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Powerbond damper

Posted By 62bigwindow 4 Years Ago
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Tedster
Posted 4 Years Ago
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"My thinking is if you have to freeze one and heat another to get it together then something's off. If there is that much interference fit then there is no way it'll come back off without alot of effort."

No, they are made to fit extremely close by design. A puller is the only practical way to remove them. It is kind of a pain. If they just slipped on and off though, they wouldn't be able to perform their function. The crankshaft itself twists as much as 2° at times, the heavy outer steel inertia ring is bonded to the basket by rubber and absorbs torsional vibration by leading and lagging somewhat. Remember that crank is turning 3000, 4000, 5000 RPM at times. Pretty cool, huh?

What would happen otherwise is a crankshaft at a certain RPM would reach a point of resonance. This is a Bad Thing, cracks might develop or the crankshaft can even break. I'd talk to the folks at Powerbond, maybe it's defective. Or have the original rebuilt, the cost is a little better than buying new. Maybe a little quality time polishing the snout, removing any burrs, etc.
charliemccraney
Posted 4 Years Ago
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If the id of the damper really is too small, send an email to Powerbond about it so that they are aware and can make a change, if they choose.  Having it honed a couple thousandths should not be a problem.

A caliper is not the best tool for measuring diameter, particularly smaller ones like the damper bore.  It will indicate a slightly smaller diameter because of the way the jaws are offset.  So the actual measurement may be slightly larger than you see indicated.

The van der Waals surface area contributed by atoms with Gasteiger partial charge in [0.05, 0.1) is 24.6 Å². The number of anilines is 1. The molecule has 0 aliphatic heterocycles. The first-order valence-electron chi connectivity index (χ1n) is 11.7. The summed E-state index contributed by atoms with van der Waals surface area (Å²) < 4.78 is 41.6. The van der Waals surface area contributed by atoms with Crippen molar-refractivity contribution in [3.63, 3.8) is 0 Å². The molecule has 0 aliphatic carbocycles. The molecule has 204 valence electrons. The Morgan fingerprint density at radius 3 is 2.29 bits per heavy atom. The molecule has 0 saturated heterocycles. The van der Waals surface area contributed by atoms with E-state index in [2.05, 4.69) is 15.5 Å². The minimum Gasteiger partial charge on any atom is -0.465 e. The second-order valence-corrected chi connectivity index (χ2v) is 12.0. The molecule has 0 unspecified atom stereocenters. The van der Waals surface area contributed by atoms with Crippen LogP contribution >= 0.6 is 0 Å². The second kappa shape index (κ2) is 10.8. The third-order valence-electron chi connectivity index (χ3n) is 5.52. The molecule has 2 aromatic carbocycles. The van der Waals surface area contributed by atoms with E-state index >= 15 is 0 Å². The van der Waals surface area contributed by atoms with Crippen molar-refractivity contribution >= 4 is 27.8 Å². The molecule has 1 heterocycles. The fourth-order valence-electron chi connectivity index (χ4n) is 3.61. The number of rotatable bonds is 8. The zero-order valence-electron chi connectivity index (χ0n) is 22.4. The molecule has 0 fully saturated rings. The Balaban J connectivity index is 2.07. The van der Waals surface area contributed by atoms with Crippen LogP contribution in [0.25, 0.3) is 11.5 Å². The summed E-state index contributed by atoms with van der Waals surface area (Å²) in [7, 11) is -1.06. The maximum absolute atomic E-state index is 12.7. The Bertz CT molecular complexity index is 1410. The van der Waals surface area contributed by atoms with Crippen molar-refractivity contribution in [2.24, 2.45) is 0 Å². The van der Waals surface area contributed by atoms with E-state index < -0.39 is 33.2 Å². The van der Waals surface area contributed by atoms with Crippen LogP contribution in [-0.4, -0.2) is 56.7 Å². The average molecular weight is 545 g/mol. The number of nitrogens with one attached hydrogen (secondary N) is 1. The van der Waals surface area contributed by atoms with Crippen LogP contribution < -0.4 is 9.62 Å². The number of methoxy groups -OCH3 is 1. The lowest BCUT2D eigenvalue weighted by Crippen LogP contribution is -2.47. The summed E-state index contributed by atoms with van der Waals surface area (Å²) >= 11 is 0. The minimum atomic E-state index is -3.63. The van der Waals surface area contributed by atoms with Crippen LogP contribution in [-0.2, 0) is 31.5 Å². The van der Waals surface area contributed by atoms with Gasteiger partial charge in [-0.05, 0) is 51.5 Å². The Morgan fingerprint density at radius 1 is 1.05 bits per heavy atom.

Within reason, the tighter the fit the better, for keeping everything concentric.  If it is at a point where it is difficult to install or remove, at room temperature, with the proper tools, then it is too tight.


Lawrenceville, GA
Ted
Posted 4 Years Ago
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62bigwindow (12/17/2017)
........Also I read somewhere once where the key slot is in relation to the TDC mark but I can't seem to find that info. Can anyone help me out with either. Thanks.

See if this picture helps in regards to the TDC placement on the damper.
http://forums.y-blocksforever.com/uploads/images/52fec582-fb97-43c1-9238-5a6b.jpg 


Lorena, Texas (South of Waco)


62bigwindow
Posted 4 Years Ago
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Thanks Ted. That is what I was looking for. I dropped off the damper at the machine shop with the old one. Guy said he's seen the same problem often. I figured if he honed it to the same size as the original I couldn't go wrong.

Durham Missouri
Ted
Posted 4 Years Ago
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62bigwindow (12/17/2017)
I had to buy a new damper for my car. For some reason the replacements ID is smaller than the original Ford damper. So I'm going to have to have it honed out . How much press should it have? I was thinking maybe less than .001 Would be sufficient. ....